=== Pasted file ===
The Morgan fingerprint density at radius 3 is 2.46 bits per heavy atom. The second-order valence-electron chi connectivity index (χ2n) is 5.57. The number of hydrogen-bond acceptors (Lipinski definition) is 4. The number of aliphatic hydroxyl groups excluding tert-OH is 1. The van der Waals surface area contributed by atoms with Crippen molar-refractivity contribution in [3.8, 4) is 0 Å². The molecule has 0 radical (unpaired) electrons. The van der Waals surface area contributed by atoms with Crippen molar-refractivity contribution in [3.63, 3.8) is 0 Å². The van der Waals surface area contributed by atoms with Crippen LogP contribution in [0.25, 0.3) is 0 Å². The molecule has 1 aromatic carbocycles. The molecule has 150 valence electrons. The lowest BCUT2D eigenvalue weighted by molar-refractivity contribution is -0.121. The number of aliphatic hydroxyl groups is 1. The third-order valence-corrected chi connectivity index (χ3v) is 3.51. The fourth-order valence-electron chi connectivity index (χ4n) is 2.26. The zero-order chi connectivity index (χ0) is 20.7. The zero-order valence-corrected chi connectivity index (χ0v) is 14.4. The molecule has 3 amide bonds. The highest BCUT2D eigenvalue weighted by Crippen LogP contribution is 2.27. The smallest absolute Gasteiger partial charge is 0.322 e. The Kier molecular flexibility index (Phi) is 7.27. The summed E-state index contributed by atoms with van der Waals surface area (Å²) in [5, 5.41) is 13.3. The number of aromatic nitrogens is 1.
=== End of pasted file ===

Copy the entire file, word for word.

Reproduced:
The Morgan fingerprint density at radius 3 is 2.46 bits per heavy atom. The second-order valence-electron chi connectivity index (χ2n) is 5.57. The number of hydrogen-bond acceptors (Lipinski definition) is 4. The number of aliphatic hydroxyl groups excluding tert-OH is 1. The van der Waals surface area contributed by atoms with Crippen molar-refractivity contribution in [3.8, 4) is 0 Å². The molecule has 0 radical (unpaired) electrons. The van der Waals surface area contributed by atoms with Crippen molar-refractivity contribution in [3.63, 3.8) is 0 Å². The van der Waals surface area contributed by atoms with Crippen LogP contribution in [0.25, 0.3) is 0 Å². The molecule has 1 aromatic carbocycles. The molecule has 150 valence electrons. The lowest BCUT2D eigenvalue weighted by molar-refractivity contribution is -0.121. The number of aliphatic hydroxyl groups is 1. The third-order valence-corrected chi connectivity index (χ3v) is 3.51. The fourth-order valence-electron chi connectivity index (χ4n) is 2.26. The zero-order chi connectivity index (χ0) is 20.7. The zero-order valence-corrected chi connectivity index (χ0v) is 14.4. The molecule has 3 amide bonds. The highest BCUT2D eigenvalue weighted by Crippen LogP contribution is 2.27. The smallest absolute Gasteiger partial charge is 0.322 e. The Kier molecular flexibility index (Phi) is 7.27. The summed E-state index contributed by atoms with van der Waals surface area (Å²) in [5, 5.41) is 13.3. The number of aromatic nitrogens is 1.